Initial Block Download

Before a full node can validate unconfirmed transactions and recently-mined blocks, it must download and validate all blocks from block 1 (the block after the hardcoded genesis block) to the current tip of the best block chain. This is the initial block download (IBD) or initial sync.

Although the word "initial" implies this method is only used once, it can also be used any time a large number of blocks need to be downloaded, such as when a previously-caught-up node has been offline for a long time. In this case, a node can use the IBD method to download all the blocks which were produced since the last time it was online.

Dash Core uses the IBD method any time the last block on its local best block chain has a block header time more than 24 hours in the past. Dash Core will also perform IBD if its local best block chain is more than 144 blocks lower than its local best header chain (that is, the local block chain is more than about 6 hours in the past).

Blocks-First

Dash Core (up until version 0.12.0.x) uses a simple initial block download (IBD) method we'll call blocks-first. The goal is to download the blocks from the best block chain in sequence.

Overview Of Blocks-First MethodOverview Of Blocks-First Method

The first time a node is started, it only has a single block in its local best block chain---the hardcoded genesis block (block 0). This node chooses a remote peer, called the sync node, and sends it the getblocks message illustrated below.

First GetBlocks Message Sent During IBDFirst GetBlocks Message Sent During IBD

In the header hashes field of the getblocks message, this new node sends the header hash of the only block it has, the genesis block (b67a...0000 in internal byte order). It also sets the stop hash field to all zeroes to request a maximum-size response.

Upon receipt of the getblocks message, the sync node takes the first (and only) header hash and searches its local best block chain for a block with that header hash. It finds that block 0 matches, so it replies with 500 block inventories (the maximum response to a getblocks message) starting from block 1. It sends these inventories in the inv message illustrated below.

First Inv Message Sent During IBDFirst Inv Message Sent During IBD

Inventories are unique identifiers for information on the network. Each inventory contains a type field and the unique identifier for an instance of the object. For blocks, the unique identifier is a hash of the block's header.

The block inventories appear in the inv message in the same order they appear in the block chain, so this first inv message contains inventories for blocks 1 through 501. (For example, the hash of block 1 is 4343...0000 as seen in the illustration above.)

The IBD node uses the received inventories to request 128 blocks from the sync node in the getdata message illustrated below.

First GetData Message Sent During IBDFirst GetData Message Sent During IBD

It's important to blocks-first nodes that the blocks be requested and sent in order because each block header references the header hash of the preceding block. That means the IBD node can't fully validate a block until its parent block has been received. Blocks that can't be validated because their parents haven't been received are called orphan blocks; a subsection below describes them in more detail.

Upon receipt of the getdata message, the sync node replies with each of the blocks requested. Each block is put into serialized block format and sent in a separate block message. The first block message sent (for block 1) is illustrated below.

First Block Message Sent During IBDFirst Block Message Sent During IBD

The IBD node downloads each block, validates it, and then requests the next block it hasn't requested yet, maintaining a queue of up to 128 blocks to download. When it has requested every block for which it has an inventory, it sends another getblocks message to the sync node requesting the inventories of up to 500 more blocks. This second getblocks message contains multiple header hashes as illustrated below:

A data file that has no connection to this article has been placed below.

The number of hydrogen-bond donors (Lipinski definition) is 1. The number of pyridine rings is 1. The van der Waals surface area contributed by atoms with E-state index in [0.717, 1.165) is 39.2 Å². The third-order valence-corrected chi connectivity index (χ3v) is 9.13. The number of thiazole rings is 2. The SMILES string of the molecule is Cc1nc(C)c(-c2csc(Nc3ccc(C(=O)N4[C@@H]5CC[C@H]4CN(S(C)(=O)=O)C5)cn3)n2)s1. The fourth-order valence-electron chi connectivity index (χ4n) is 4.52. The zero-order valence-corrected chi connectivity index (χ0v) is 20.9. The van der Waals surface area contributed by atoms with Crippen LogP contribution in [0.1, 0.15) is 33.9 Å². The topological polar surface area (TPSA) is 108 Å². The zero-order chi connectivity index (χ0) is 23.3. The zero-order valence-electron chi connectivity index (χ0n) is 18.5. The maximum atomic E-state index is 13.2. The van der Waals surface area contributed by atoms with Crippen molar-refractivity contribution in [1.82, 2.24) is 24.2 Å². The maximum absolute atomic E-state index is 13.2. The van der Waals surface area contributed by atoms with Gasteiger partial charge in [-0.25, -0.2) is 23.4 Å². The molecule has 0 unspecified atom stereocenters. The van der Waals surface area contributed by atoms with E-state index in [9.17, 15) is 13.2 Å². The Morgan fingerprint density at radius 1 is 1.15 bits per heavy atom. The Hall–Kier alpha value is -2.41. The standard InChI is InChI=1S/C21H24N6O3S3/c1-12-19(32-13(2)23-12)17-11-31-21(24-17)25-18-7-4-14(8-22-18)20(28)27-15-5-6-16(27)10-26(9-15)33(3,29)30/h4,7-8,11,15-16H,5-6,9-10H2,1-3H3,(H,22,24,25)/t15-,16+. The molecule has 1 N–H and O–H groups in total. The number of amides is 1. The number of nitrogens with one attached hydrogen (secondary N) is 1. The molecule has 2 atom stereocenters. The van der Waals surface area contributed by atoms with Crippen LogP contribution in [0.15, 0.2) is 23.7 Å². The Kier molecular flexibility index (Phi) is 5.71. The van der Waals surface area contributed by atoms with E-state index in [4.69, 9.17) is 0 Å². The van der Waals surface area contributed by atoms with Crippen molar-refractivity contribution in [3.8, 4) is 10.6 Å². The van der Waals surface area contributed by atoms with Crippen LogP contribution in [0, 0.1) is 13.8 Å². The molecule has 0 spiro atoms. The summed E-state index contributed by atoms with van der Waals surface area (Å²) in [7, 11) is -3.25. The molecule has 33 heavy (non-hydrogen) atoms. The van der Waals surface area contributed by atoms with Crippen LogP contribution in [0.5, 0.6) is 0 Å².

Second GetBlocks Message Sent During IBDSecond GetBlocks Message Sent During IBD

Upon receipt of the second getblocks message, the sync node searches its local best block chain for a block that matches one of the header hashes in the message, trying each hash in the order they were received. If it finds a matching hash, it replies with 500 block inventories starting with the next block from that point. But if there is no matching hash (besides the stopping hash), it assumes the only block the two nodes have in common is block 0 and so it sends an inv starting with block 1 (the same inv message seen several illustrations above).

This repeated search allows the sync node to send useful inventories even if the IBD node's local block chain forked from the sync node's local block chain. This fork detection becomes increasingly useful the closer the IBD node gets to the tip of the block chain.

When the IBD node receives the second inv message, it will request those blocks using getdata messages. The sync node will respond with block messages. Then the IBD node will request more inventories with another getblocks message---and the cycle will repeat until the IBD node is synced to the tip of the block chain. At that point, the node will accept blocks sent through the regular block broadcasting described in a later subsection.

Blocks-First Advantages & Disadvantages

The primary advantage of blocks-first IBD is its simplicity. The primary disadvantage is that the IBD node relies on a single sync node for all of its downloading. This has several implications:

  • Speed Limits: All requests are made to the sync node, so if the sync node has limited upload bandwidth, the IBD node will have slow download speeds. Note: if the sync node goes offline, Dash Core will continue downloading from another node---but it will still only download from a single sync node at a time.

  • Download Restarts: The sync node can send a non-best (but otherwise valid) block chain to the IBD node. The IBD node won't be able to identify it as non-best until the initial block download nears completion, forcing the IBD node to restart its block chain download over again from a different node. Dash Core ships with several block chain checkpoints at various block heights selected by developers to help an IBD node detect that it is being fed an alternative block chain history---allowing the IBD node to restart its download earlier in the process.